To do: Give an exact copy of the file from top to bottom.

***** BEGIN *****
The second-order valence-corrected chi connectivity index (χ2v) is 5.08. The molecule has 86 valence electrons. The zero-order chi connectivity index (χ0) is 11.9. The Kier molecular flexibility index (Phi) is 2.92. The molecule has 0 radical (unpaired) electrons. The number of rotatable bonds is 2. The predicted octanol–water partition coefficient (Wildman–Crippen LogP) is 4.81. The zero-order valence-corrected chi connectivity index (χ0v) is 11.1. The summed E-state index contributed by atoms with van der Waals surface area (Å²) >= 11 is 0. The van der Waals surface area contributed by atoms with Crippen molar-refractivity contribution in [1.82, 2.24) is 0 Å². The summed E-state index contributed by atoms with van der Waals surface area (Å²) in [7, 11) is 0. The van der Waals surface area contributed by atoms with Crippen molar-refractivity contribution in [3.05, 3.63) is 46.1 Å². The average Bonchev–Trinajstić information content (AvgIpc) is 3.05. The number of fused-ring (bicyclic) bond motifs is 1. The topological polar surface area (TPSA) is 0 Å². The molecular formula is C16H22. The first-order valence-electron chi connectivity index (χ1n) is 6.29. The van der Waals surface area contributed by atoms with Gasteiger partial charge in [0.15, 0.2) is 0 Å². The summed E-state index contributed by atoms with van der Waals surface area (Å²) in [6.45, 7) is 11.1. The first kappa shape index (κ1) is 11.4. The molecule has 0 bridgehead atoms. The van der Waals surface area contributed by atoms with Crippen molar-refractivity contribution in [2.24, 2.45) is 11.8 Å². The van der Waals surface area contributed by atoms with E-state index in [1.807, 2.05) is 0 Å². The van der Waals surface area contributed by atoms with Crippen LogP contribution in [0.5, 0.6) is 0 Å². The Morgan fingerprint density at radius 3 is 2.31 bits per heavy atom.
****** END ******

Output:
The second-order valence-corrected chi connectivity index (χ2v) is 5.08. The molecule has 86 valence electrons. The zero-order chi connectivity index (χ0) is 11.9. The Kier molecular flexibility index (Phi) is 2.92. The molecule has 0 radical (unpaired) electrons. The number of rotatable bonds is 2. The predicted octanol–water partition coefficient (Wildman–Crippen LogP) is 4.81. The zero-order valence-corrected chi connectivity index (χ0v) is 11.1. The summed E-state index contributed by atoms with van der Waals surface area (Å²) >= 11 is 0. The van der Waals surface area contributed by atoms with Crippen molar-refractivity contribution in [1.82, 2.24) is 0 Å². The summed E-state index contributed by atoms with van der Waals surface area (Å²) in [7, 11) is 0. The van der Waals surface area contributed by atoms with Crippen molar-refractivity contribution in [3.05, 3.63) is 46.1 Å². The average Bonchev–Trinajstić information content (AvgIpc) is 3.05. The number of fused-ring (bicyclic) bond motifs is 1. The topological polar surface area (TPSA) is 0 Å². The molecular formula is C16H22. The first-order valence-electron chi connectivity index (χ1n) is 6.29. The van der Waals surface area contributed by atoms with Gasteiger partial charge in [0.15, 0.2) is 0 Å². The summed E-state index contributed by atoms with van der Waals surface area (Å²) in [6.45, 7) is 11.1. The first kappa shape index (κ1) is 11.4. The molecule has 0 bridgehead atoms. The van der Waals surface area contributed by atoms with Crippen molar-refractivity contribution in [2.24, 2.45) is 11.8 Å². The van der Waals surface area contributed by atoms with E-state index in [1.807, 2.05) is 0 Å². The van der Waals surface area contributed by atoms with Crippen LogP contribution in [0.5, 0.6) is 0 Å². The Morgan fingerprint density at radius 3 is 2.31 bits per heavy atom.